PaperCity Magazine

November 2018- Houston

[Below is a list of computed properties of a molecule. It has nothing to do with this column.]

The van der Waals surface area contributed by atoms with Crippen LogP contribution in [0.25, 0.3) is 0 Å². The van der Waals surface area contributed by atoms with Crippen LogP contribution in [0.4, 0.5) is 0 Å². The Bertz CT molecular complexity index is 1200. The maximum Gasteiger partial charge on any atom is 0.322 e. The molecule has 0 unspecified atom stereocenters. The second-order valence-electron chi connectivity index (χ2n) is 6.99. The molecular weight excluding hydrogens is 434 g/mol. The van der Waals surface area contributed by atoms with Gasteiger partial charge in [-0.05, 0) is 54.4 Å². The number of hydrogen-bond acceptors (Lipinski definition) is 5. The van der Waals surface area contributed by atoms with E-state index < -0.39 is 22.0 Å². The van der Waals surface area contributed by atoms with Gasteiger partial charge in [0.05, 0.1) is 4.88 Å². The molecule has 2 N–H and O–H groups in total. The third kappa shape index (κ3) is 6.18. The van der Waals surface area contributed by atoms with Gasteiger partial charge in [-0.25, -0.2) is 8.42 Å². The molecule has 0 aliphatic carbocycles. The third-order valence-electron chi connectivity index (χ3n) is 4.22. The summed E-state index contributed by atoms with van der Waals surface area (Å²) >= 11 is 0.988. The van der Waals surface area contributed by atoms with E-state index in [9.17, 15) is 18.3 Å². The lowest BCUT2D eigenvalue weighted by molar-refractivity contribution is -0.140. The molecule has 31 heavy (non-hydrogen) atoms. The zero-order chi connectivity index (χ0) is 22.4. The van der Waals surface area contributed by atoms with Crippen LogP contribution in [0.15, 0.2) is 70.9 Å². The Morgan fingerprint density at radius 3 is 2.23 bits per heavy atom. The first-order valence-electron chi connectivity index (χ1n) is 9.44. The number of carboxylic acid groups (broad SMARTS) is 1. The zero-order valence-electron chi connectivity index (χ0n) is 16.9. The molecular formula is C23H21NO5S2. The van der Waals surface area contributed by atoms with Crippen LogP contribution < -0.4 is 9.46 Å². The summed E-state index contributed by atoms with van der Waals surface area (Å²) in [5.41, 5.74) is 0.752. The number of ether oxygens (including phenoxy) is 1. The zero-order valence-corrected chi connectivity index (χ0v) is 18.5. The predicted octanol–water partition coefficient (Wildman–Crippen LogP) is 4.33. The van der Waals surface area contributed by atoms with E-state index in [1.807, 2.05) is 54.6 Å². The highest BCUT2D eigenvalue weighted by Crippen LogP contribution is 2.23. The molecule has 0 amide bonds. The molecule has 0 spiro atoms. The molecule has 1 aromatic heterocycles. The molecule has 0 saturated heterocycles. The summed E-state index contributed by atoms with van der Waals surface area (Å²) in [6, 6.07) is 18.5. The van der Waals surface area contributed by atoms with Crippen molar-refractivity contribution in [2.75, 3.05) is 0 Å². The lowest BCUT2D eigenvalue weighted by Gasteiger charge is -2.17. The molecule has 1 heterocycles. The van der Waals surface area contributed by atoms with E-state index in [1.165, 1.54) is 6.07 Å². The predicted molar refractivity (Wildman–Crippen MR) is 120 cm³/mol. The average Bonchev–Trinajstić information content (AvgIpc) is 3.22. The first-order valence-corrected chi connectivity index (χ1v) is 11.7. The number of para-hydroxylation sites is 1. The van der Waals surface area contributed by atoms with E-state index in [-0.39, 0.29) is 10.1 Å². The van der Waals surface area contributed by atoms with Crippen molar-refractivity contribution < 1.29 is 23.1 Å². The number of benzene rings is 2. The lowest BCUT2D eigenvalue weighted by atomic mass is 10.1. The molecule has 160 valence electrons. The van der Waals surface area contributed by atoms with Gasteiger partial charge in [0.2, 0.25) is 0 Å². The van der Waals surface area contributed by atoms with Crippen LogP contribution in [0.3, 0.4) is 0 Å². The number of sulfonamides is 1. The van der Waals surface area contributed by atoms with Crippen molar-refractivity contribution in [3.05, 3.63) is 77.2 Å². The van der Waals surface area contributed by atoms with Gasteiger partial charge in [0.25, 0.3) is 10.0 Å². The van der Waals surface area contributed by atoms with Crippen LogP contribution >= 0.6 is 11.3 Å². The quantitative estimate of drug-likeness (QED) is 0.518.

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"A s a kid, I loved anything that had dirt on it. I loved things that were rusty. I even looked up how to patinate brass," Brandon Fontenot e x p l a i n s , b e f o r e unrolling a memory so evocative of his future path that his career as an interior designer feels predestined. "In our house, everything was passed down and had age and was beautiful. Nothing ever went away, you kept repairing it, and it became a part of your life." When his grandmother once brought a new leather club chair home, it felt like a foreign object. "I wanted it to be older," he recalls, "so I rubbed my hand all over it to take away the new." He collected anything he could get his hands on — Hot Wheels, pottery, vessels. "It manifested from there," he says. "But a collector can easily look like a hoarder, so I started arranging them. That's what got me into design." He studied biology at university, and devoured design books and magazines in his spare time. In 2013, he went to work for Kevin Spearman Design Group, where he assisted on major projects, including one in Houston, its architecture designed by McAlpine/Tankersley, and a Tuscan-style new construction in Tel Aviv, which was photographed for Veranda by François Halard. Both projects made a lasting impression on him. "Working in Tel Aviv definitely changed my way of thinking about design," he says. "People live differently there — they are okay with less, and they don't mind a little mess. They want things to be organic." Fontenot launched his design firm in 2015. At just 28, he's currently juggling four projects in Houston, including two new constructions and a remodel. Most of his clients are European. "My first clients were an English/American family I had worked with at my previous firm, and an Italian/ Dutch family who was referred to me by Daniel Cuellar from Area," he says. Other recommendations spread by word of mouth through Houston's international community, many of whom had children at The Awty International School. "I have a more European aesthetic and I think they relate to that," he says. "Growing up in Louisiana where houses are more modestly scaled than in Houston, I tend to take things down a notch. Fortunately I've been able to work on historic remodels and mid- century homes, or new construction where there's more control." One important design influence is Belgian interior designer Axel Vervoordt, who favors earthen tones, weathered surfaces, richly patinated antiques, and a mix of ancient and modern artworks. Fontenot's own collections run the range from contemporary paintings to vessels dating from the 2nd millennium BC. "I like interiors that are honest with things that transcend the antiquated divide between modern and traditional. In my own home, it all goes together." B randon Fontenot had just signed a lease on a high rise apartment two years ago when he stopped into Carol Gibbins Antiques & Decoratives, his longtime Montrose haunt for old English furniture and accessories. He and Gibbins began talking, and she told him she was retiring and closing the shop. She planned to move into a small house on the property In the dining room, ink-and-watercolor nude by Mary H. Case. Vintage movie still of Dean Martin and Jerry Lewis. Han Dynasty vessel, right. Antique Belgian server.

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